American Airlines also bans Emotional Support Animals

After more and more US airlines made it possible to charge so-called Emotional Support Animals instead of free, American Airlines is the next big US airline to take that step. As a result, they are no longer recognized as such and are practically banned.

At American Airlines, ‘Emotional Support Animals’ will in future cost fees from 125 dollars and can therefore no longer be carried in the cabin free of charge, which amounts to a ban due to non-recognition. Real service animals are of course also allowed. That reports among other things The Points Guy.

Support animals will cost from $ 125 fee in the future

American Airlines became the youngest airline to also ban so-called Emotional Support Animals from flying for free, about a month after the Department of Transportation gave the airlines the green light.

American Airlines 3

The new rule, which comes into effect on February 1, requires passengers traveling with an emotional support animal to bring it with them as hand luggage, which is subject to a fee of $ 125 or more, or even as checked baggage, the airline announced . American Airlines also restricts the types of animals that can travel in the cabin to certain breeds of dogs and cats.

Our team is motivated by a purpose to care for people on life’s journey, and we believe these policy changes will improve our ability to do just that. […] We’re confident this approach will enable us to better serve our customers, particularly those with disabilities who travel with service animals, and better protect our team members at the airport and on the aircraft.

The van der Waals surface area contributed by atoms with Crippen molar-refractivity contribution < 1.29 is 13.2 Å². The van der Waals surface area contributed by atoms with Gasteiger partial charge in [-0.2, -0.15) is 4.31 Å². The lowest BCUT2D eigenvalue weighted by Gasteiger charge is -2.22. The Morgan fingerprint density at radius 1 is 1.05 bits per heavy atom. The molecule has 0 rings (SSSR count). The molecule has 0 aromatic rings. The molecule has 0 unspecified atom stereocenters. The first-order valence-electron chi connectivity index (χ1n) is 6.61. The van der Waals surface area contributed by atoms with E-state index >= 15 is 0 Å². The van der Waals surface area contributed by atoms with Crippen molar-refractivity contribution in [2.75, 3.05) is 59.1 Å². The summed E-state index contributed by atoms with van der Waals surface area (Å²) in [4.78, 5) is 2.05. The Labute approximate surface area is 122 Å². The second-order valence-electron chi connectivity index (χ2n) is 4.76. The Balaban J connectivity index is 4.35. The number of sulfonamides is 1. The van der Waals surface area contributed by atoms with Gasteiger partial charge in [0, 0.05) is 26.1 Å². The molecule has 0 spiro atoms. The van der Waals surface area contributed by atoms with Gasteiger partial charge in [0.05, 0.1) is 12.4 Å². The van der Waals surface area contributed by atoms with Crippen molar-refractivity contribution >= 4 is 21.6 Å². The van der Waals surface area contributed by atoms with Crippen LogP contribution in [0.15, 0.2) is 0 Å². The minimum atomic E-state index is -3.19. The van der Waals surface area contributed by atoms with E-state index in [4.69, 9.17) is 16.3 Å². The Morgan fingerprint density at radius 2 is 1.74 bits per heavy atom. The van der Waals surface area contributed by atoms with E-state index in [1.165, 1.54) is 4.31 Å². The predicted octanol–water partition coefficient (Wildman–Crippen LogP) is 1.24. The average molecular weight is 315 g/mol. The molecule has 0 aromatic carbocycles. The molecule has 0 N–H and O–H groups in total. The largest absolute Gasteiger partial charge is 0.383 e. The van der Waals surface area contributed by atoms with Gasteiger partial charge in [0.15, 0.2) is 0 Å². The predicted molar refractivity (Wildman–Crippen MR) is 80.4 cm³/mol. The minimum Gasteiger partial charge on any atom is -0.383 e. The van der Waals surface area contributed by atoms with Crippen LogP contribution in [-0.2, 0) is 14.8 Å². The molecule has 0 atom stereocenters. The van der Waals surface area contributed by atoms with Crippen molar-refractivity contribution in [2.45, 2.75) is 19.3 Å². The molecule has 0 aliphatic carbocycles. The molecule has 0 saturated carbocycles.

Jessica Tyler, American Airlines president of the cargo division

Service animals are still accepted under the new policy, but travelers with disabilities must complete the appropriate form at least 48 hours prior to their flight confirming the dog’s behavior, training and health. The permit is valid for one year or until the animal’s vaccinations expire. The rule change comes one month after the U.S. Department of Transportation announced that it would no longer consider emotional support animals as service animals, defining a service animal as a dog that is individually trained to do work or perform tasks for the benefit of a person with a disability.

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Delta Air Lines recognizes pit bulls as service animals

On Thursday, Delta Air Lines joined other airlines and also announced that the airline will no longer accept emotional support animals from January 11th – at least not for free. The airline will also lift its ban on pit bull-type dogs that qualify as trained service animals.

We applaud the DOT [US-Verkehrsministerium] for making this change and acknowledging the concerns that Delta and many other stakeholders have raised for the past several years. […] The DOT’s final rule enables airlines to put the safety of all employees and customers first, while protecting the rights of customers who need to travel with trained service animals.

Allison Ausband, Senior Vice President des Bordservice bei Delta Air Lines

Alaska Airlines will make a similar policy change next week, but will continue to accept Emotional Support Animals on reservations already booked through February 28th. Traveling with pets can make sense, but it does require a few extra steps and planning ahead, including ensuring proper vaccination records, familiarizing yourself with each airline’s guidelines, and bringing all your essentials with you.

Conclusion on the change to the Support Animals policy at American Airlines

Since it became possible in the USA to carry Emotional Support Animals on board the plane free of charge, there has been some criticism from the airlines, but also from passengers. After all, it was easy to declare your own pet as such an emotional support animal and it flew with you for free. Of course, a number of passengers took advantage of this. However, more and more US airlines are now putting a stop to this and that is more than understandable. After all, the really urgently needed service animals, for example for visually impaired passengers, continue to fly free of charge.

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